In the star network, all nodes have independent connections to the host. A cable failure on one branch of the network will therefore only affect that branch. The rest of the network will continue to function normally and the failure will be easy to isolate. Adding or removing workstations from the network is easy and will require no disruption to the rest of the network. Different nodes can be connected and transmit at different speeds to the host computer. Workstations cannot intercept messages between the host and other nodes. The network should perform consistently as traffic increases, since the connections to the host are independent. There is no possibility of data collisions (2 nodes attempting to transmit data at the same time along the same medium) because of the independent connections to the host computer.
The star uses the most cable of the topologies explained here. That may make it the most expensive to set up, particularly if there are a large number of nodes. Cabling can be a substantial cost in networking, particularly when it needs to be placed out of sight or out of the way of the furniture.
A distributed star is a variation on this topology where a number of stars are connected via switches. Each star or segment of this network would operate independently until a message needs to be sent to a node on another star. Only then would a message leave the star to which it is directly connected.
The bus topology is the most commonly used and the basis for modern ethernet networks. All devices share a common cable for connection.
The bus topology requires the least cable and allows for easy addition and removal of nodes without affecting the network as a whole.
Performance on the bus network degrades as traffic increases. Any failure of the main cable will cause the entire network to failure and the length of this cable will make it difficult to locate and isolate the failure. There are limits to the geographical distance that the main cable can span, signal boosters will be required for large distances (300m +) which are possible in large organisations.
CSMA/CD (carrier-sense multiple access with collision detection) is the name given to the collision system used in bus and ethernet networks. It enables workstations to recognise when a collision has occurred and wait a random amount of time (so that collisions do not recur) before transmitting the message again.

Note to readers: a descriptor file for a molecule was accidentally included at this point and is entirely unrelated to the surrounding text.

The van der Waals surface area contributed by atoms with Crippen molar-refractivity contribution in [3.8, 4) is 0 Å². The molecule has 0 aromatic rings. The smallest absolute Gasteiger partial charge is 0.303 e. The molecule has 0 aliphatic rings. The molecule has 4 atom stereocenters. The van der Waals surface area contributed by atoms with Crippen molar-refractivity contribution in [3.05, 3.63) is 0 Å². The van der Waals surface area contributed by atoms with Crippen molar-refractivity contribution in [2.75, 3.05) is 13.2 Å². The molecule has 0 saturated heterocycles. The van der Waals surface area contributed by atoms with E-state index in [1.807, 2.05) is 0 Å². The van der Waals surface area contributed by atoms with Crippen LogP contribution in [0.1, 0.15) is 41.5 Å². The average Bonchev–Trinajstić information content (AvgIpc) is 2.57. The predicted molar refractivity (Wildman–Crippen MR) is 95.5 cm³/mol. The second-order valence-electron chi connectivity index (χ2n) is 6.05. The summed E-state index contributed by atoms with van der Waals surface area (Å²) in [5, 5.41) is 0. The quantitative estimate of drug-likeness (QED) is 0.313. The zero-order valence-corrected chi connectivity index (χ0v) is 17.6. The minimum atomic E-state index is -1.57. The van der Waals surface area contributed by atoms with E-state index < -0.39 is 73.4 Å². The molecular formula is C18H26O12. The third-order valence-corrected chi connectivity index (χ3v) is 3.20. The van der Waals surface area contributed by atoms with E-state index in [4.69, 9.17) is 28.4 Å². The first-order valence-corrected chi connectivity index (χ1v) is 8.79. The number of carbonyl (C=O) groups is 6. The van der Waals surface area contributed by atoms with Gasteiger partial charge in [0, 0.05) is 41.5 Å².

A connection to a network depends on each node having a network adapter. The Media Access Control address or MAC address is written to memory on the network card. The MAC address is a 48-bit address expressed in hexadecimal and separated into 6 bytes.
Ethernet is a network architecture that can be implemented in a number of different ways, using a variety of cable types. Ethernet devices are connected to a common medium providing the path for signals to travel along. A collection of devices attached to the same medium forms a segment. Messages sent between devices are called frames. Frames can vary in size but have maximum and minimum sizes defined in the ethernet protocol.
Bridges & Segments
Each shared medium can only accept one message at a time. It is therefore referred to as a collision domain. The more nodes connected to a segment, the more congestion problems created. Dividing segments into multiple segments creates multiple collision domains and should therefore reduce the problem. The bridge is the device which connects together two or more network segments, echoing the signals it receives and routing them to the appropriate segment of the network using the MAC address (hard-coded into NIC).
Segments can also be connected using routers. Routers use IP addresses for routing rather than MAC addresses.
A switch is often described as an 'intelligent hub'. When devices connect to a hub, they share the same bandwidth. This is because the hub repeats the signal it receives and broadcasts it to all connected devices. The switch allows each node to use the full bandwidth since it routes to the node either directly (on the same segment) or via another switch to which the receiving node is connected.